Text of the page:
• SLURM Account (--account, -A) and QoS (Required if custom Account is set, --qos, -q): Account and QOS can be set to use a secondary group (such as a course allocation). Most users will not need to change these settings.
      OOD.account qos.screenshot.png
    • Time Requested for this job in hours (--time, -t): How long your Jupyter server should run for. Remember that leaving idle Jupyter servers running wastes resources and prevents you and others from using those resources. This time should be set to the amount of time you will be actively working and running analyses.
    • Cluster partition (--partition, -p): Leave as default unless are requesting a GPU or have a specific reason to select a partition.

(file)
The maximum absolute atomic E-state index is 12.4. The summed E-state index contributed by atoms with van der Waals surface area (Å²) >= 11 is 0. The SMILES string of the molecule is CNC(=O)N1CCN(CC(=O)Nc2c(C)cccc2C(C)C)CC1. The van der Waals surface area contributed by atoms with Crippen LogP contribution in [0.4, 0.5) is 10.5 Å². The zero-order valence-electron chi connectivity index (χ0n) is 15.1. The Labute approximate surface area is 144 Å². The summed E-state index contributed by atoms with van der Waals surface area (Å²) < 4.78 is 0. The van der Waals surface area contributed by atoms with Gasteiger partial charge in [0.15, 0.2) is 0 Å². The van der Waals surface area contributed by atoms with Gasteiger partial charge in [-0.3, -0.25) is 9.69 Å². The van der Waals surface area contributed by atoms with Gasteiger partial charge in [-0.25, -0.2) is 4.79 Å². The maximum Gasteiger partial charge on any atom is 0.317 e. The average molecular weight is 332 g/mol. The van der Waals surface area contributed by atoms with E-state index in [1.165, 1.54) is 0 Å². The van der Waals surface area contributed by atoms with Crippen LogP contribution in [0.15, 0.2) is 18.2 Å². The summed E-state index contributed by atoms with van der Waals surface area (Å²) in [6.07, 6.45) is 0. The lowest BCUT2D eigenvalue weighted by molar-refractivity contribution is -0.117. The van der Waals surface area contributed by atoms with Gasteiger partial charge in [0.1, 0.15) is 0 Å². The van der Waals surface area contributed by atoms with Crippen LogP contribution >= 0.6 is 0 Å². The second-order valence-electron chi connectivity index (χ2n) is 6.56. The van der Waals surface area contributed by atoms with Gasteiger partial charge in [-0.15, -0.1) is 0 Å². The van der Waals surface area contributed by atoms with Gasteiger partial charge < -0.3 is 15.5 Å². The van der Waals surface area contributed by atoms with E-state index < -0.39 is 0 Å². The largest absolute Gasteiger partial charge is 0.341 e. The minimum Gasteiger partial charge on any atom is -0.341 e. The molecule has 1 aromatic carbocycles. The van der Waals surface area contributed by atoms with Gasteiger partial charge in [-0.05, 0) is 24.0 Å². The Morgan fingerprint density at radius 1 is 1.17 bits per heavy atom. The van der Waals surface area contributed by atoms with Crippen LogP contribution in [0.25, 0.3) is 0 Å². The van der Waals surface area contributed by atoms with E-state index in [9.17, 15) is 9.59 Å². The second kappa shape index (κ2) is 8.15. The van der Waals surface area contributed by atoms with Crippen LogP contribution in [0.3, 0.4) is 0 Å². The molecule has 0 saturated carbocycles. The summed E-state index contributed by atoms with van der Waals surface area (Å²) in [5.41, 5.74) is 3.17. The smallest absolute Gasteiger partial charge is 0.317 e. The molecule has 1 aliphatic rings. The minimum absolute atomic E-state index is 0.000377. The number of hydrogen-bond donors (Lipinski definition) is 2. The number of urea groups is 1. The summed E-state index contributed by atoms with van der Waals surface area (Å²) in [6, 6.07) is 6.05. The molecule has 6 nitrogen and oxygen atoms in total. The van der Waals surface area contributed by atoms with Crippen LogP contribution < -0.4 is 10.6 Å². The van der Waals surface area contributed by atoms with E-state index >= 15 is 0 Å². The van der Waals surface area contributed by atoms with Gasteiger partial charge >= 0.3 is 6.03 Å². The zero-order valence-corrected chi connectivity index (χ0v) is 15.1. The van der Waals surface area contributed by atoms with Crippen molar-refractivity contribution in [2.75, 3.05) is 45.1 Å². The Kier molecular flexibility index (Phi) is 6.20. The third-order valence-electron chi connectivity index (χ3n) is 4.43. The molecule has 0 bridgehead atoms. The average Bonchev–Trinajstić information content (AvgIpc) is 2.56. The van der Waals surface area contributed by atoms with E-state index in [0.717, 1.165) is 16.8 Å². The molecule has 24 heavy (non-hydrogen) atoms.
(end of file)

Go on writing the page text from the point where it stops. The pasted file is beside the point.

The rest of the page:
• Generic Resource Request (--gres): If you are requesting a GPU, add the information here using the GPU Access page as a guide.

Once you have used Open On Demand once, your settings will typically be saved for future sessions. If you run similar sessions, you can scroll to the bottom and click Launch.

Wait for job to start and then connect

  • After clicking Launch, your job will be submitted to the SLURM scheduler requesting the resources you have selected. At first the job will be listed with the image below. Remember that resources are allocated to groups based on investment, other jobs using the group's resource may delay the start of your job.
OOD Queued.png
  • Once your job starts the Connect button will appear. Click that to connect to your Jupyter session.
OOD Running.png

Accessing Blue and Orange Directories